Professor Wainwright's recent book is the first attempt at a systematic and rigorous assessment of mystical experience since the publication of W. T. Stace's influential Mysticism and Philosophy more than twenty years ago. It is also the first work in English during the period of the critical study of mystical experience inaugurated by Richard M. Bucke and William James at the beginning of this century to adequately formulate and extensively discuss the philosophical problems involved in assessing the cognitive value of (...)
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  12. Owen Barfield, C. S. Lewis & G. B. Tennyson (1989). Owen Barfield on C.S. Lewis.
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  13.  0
    Delmas Lewis (1986). Prior's ‘Thank Goodness’ Argument: A Reply to Hardin: Discussion. Philosophy 61 (237):404-407.
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  14.  6
    C. S. Lewis (1991). Letter From Lewis to Mr and Mrs Sheldon Vanauken. The Chesterton Review 17 (3/4):538-539.
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  15.  0
    D. W. Hamlyn, Clarence Irving Lewis, John D. Goheen & John L. Mothershead (1972). Collected Papers of Clarence Irving Lewis. Philosophical Quarterly 22 (86):68.
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  16.  27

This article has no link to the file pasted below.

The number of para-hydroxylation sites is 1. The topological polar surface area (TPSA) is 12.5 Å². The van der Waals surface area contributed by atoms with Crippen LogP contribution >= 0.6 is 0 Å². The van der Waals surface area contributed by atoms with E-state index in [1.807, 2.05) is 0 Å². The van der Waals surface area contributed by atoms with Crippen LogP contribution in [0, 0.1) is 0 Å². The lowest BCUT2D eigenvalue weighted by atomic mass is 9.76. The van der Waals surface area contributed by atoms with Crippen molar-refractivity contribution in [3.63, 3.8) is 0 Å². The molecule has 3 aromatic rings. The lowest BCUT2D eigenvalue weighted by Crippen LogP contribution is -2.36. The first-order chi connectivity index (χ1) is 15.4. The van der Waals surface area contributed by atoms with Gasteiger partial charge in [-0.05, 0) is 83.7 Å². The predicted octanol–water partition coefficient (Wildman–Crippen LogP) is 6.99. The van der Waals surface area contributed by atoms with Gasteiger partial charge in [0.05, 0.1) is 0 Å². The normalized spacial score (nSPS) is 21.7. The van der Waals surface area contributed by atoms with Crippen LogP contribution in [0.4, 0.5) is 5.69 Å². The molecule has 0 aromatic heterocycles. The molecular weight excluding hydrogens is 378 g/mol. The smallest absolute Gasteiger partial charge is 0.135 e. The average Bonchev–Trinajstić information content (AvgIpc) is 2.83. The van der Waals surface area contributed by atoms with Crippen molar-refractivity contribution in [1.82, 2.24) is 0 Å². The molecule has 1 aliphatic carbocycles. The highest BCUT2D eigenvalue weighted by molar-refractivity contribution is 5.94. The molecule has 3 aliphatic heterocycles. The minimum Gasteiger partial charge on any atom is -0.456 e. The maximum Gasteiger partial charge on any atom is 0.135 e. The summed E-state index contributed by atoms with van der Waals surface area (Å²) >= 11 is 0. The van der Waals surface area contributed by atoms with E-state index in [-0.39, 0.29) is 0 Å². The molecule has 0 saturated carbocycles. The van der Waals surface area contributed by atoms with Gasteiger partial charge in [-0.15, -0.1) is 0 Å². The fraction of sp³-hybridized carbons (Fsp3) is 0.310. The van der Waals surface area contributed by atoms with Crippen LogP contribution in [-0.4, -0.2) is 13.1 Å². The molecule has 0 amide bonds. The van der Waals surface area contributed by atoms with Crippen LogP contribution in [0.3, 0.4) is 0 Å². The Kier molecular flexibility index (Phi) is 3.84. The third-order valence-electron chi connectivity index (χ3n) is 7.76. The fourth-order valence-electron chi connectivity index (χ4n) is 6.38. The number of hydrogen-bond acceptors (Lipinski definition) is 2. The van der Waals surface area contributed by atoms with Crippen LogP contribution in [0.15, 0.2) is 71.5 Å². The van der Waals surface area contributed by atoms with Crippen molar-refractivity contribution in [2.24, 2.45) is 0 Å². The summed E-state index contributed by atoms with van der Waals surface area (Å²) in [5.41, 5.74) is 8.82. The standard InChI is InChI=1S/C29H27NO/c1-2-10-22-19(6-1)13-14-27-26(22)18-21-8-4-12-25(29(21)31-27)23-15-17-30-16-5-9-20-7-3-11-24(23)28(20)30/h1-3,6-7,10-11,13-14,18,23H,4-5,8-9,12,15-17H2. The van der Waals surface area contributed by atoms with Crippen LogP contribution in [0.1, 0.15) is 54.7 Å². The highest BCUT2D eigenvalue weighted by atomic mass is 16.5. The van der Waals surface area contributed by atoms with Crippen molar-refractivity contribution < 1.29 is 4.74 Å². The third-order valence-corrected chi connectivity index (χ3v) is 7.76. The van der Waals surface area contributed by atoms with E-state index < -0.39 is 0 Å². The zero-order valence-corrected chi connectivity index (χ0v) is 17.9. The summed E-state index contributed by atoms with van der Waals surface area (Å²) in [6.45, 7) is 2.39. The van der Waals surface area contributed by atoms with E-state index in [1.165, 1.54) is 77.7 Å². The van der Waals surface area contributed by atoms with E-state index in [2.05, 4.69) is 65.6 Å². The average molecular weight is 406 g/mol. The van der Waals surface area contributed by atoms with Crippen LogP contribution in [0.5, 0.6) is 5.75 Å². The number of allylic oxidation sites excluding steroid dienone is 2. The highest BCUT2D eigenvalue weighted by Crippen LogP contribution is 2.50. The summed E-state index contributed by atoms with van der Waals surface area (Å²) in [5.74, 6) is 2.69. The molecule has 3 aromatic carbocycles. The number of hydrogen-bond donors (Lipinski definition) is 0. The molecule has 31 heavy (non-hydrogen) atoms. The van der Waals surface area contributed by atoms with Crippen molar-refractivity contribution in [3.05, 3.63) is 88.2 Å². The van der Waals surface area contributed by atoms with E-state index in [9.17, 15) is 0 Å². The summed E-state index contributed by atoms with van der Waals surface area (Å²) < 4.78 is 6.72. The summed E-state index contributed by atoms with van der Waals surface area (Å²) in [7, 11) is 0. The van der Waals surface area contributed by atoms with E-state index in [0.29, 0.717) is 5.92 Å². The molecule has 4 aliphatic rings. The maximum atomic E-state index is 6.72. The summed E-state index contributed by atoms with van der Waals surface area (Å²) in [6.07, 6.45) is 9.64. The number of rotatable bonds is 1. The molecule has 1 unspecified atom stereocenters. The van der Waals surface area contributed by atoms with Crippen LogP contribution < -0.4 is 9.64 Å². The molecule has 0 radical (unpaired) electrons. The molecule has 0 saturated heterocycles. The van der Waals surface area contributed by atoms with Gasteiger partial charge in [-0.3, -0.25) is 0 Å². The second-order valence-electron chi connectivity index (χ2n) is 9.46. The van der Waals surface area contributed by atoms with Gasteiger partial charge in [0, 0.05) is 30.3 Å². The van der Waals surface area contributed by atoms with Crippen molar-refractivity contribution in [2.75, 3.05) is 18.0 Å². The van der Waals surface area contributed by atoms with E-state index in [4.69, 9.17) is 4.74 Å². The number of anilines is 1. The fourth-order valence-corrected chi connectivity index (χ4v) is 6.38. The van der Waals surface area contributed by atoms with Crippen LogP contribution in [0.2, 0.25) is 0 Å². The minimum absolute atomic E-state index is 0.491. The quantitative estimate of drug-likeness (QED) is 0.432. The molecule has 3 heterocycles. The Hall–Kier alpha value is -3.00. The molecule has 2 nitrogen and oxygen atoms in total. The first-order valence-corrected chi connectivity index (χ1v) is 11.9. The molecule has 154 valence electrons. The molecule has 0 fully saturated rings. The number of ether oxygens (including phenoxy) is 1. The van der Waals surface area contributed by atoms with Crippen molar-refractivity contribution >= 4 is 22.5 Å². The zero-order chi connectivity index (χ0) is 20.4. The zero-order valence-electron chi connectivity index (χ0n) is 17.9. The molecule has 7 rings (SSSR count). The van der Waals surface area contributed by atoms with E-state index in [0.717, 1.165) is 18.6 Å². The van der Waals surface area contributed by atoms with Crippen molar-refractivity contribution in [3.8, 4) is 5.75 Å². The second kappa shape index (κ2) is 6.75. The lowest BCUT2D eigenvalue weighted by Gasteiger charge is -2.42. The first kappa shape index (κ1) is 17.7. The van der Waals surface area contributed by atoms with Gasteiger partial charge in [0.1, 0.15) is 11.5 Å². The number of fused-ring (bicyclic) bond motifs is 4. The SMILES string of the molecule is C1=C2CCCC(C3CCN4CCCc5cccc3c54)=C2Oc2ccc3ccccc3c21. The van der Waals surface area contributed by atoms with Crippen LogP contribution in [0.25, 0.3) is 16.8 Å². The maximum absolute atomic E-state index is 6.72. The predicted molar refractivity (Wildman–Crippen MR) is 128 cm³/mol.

David Lewis (1974). Spielman and Lewis on Inductive Immodesty. Philosophy of Science 41 (1):84-85.
  17.  7
    C. S. Lewis (1991). Lewis Explains His Reasons for Distrusting the so-Called. The Chesterton Review 17 (3/4):541-542.
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  18.  4
    Paul Cartledge, W. M. Calder Iii, R. S. Smith, J. Vaio & George Cornewall Lewis (2003). Teaching the English Wissenschaft. The Letters of Sir George Cornewall Lewis to Karl Otfried MüllerTeaching the English Wissenschaft. The Letters of Sir George Cornewall Lewis to Karl Otfried Muller. Journal of Hellenic Studies 123:262.
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  19.  3
    D. M. Lewis (1973). Naphtali Lewis: Greek Historical Documents: The Fifth Century B.C. Pp. Xii+125. Toronto: Hakkert, 1971. Paper, $2.25. The Classical Review 23 (02):283-284.
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  20. Harry R. Lewis & Christos H. Papadimitriou (1998). Elements of the Theory of Computation Harry R. Lewis, Christos H. Papadimitriou.
     
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  21. Mark Lewis & Karen Allen (eds.) (2006). Mark Lewis. Liverpool University Press.
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  22.  0
    H. A. Lewis (1973). Modal Logic: The Lewis‐Modal Systems. Philosophical Books 14 (3):33-34.